Another One Gone

harlanThe passing last week of the American author Harlan Ellison deserves a belated mention. I neglect to describe him here as a science-fiction author as a mark of respect because he didn’t consider himself as such, although he always seemed to be, to me. That being said, I wouldn’t exactly consider myself a fan of his work. I’ve read some of his stories and of course seen the 1975 film A Boy and His Dog (based on one of his stories) and the much-celebrated (and much-maligned by him) Star Trek episode The City on the Edge of Forever, and the Outer Limits episode Demon With A Glass Hand.  I have a hardback book, a huge tome titled The Essential Ellison: A Fifty-Year Retrospective, that I bought back in 2001 and have only dipped into occasionally since. I do well recall a review of Star Trek: The Motion Picture that he wrote for Starlog back in 1980 that was pretty blistering and which I didn’t really agree with… but I remember it so well it clearly left some impression.  In hindsight, I think Ellison was right in what he wrote about the film, but back then I wasn’t ready to admit it.

Ellison was loud. He always seemed to have a rough and aggravating character, a reputation that always turned me off him. In truth it was probably narrow-minded and foolish of me, but there was always plenty of other authors’ work to read that didn’t carry all the background noise and politics of Ellison’s stuff. We were like chalk and cheese I guess, although as I have grown older maybe I find myself agreeing with more of his views than I once did.

Regular readers will know that I am forever loathe to neglect a Blade Runner reference when it slides into view. Did you know that when Ridley Scott was attached to the Dino De Laurentiis’ Dune project (eventually helmed by David Lynch), Scott approached Harlan Ellison to write the screenplay? I mean, just imagine that- a Dune film directed by Ridley Scoot based on a screenplay by Harlan Ellison: the mind boggles, and I dizzyingly think of Ray Bradbury and John Huston conjuring the 1956 Moby Dick (but hey, we got Blade Runner instead so its all good). In an essay in The Magazine of Fantasy & Science Fiction,  Ellison recalled that he met Scott for breakfast in September 1979, and instantly declined the job. The book was too vast, too complex, to ever be made into a satisfactory movie, and “…besides, who needs to see Dune when David Lean has already made Lawrence of Arabia? Its just King of Kings with Sandworms… No.. there isn’t a writer living or dead who could beat this project,” he told Scott. Whether Scott came to agree is unclear, but he later left the project in order to make Blade Runner instead. Oddly enough, the new Dune project is being directed by Denis Villeneuve, director of the Blade Runner sequel- its weird how these connections come around.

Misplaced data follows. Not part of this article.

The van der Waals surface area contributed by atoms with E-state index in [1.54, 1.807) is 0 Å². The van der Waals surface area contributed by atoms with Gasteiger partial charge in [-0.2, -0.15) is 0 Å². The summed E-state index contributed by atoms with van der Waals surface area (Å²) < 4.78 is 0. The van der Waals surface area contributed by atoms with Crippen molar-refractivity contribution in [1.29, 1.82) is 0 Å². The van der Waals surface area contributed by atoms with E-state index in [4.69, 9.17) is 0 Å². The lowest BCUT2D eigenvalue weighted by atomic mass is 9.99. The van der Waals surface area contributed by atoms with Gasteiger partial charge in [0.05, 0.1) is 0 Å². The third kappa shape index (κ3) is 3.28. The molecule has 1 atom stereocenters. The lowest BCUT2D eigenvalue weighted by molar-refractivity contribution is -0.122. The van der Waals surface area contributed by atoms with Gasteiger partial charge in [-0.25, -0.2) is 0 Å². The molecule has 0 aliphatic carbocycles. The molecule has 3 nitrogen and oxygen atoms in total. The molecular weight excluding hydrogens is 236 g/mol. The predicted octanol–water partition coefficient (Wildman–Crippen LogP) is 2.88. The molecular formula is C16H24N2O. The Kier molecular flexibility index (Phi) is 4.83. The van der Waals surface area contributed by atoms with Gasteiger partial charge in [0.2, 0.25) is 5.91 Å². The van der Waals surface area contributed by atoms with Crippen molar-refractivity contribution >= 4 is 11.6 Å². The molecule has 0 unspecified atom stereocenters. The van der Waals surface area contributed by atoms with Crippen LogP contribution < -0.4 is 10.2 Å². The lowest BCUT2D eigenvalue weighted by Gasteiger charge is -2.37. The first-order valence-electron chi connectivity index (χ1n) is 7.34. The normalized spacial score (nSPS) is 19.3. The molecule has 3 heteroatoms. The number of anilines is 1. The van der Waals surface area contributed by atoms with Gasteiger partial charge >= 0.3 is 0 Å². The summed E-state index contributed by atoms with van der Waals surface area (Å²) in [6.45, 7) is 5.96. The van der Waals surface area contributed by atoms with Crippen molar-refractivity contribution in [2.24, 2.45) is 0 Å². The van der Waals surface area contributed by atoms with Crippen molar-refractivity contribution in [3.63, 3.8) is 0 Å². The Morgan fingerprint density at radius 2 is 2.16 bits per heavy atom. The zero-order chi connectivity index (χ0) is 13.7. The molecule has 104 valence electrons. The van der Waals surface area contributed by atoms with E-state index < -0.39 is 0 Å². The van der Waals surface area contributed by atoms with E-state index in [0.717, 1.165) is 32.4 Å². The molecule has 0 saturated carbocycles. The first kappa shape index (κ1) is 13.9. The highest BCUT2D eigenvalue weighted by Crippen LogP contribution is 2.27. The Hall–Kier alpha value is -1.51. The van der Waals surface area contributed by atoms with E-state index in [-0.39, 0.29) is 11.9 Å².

One interesting note- this meeting between Ellison and Scott is when Scott remarked that he wanted to be known as the “John Ford of science fiction films,” a quote that was bandied around often back when Blade Runner first got released. With Alien and Blade Runner to his name I remember it seemed an admirable and exciting intention, but I guess the box office of Blade Runner nixed that intent.

One more Blade Runner note: while Ellison was apparently somewhat sour about the film in 1982 (feeling it inferior to the original Philip K Dick novel) he later warmed to it: “[Blade Runner] has come to look to me, after repeated re-viewings, as a significant achievement, deeper in human values than I’d supposed, far more than a glitzy melodrama of sci-fi machinery and thespic posturing. Over time, my respect and admiration for Scott’s vision has grown substantially.”

Withdrawing from the Blade Runner talk, the reason why I’m writing this is simply the obvious observation implied by this post’s title- another one gone. I have been lucky, more lucky than I ever appreciated at the time really, to have grown up in a world in which some quite remarkable people lived and worked. The names are quite extraordinary, when I think of them: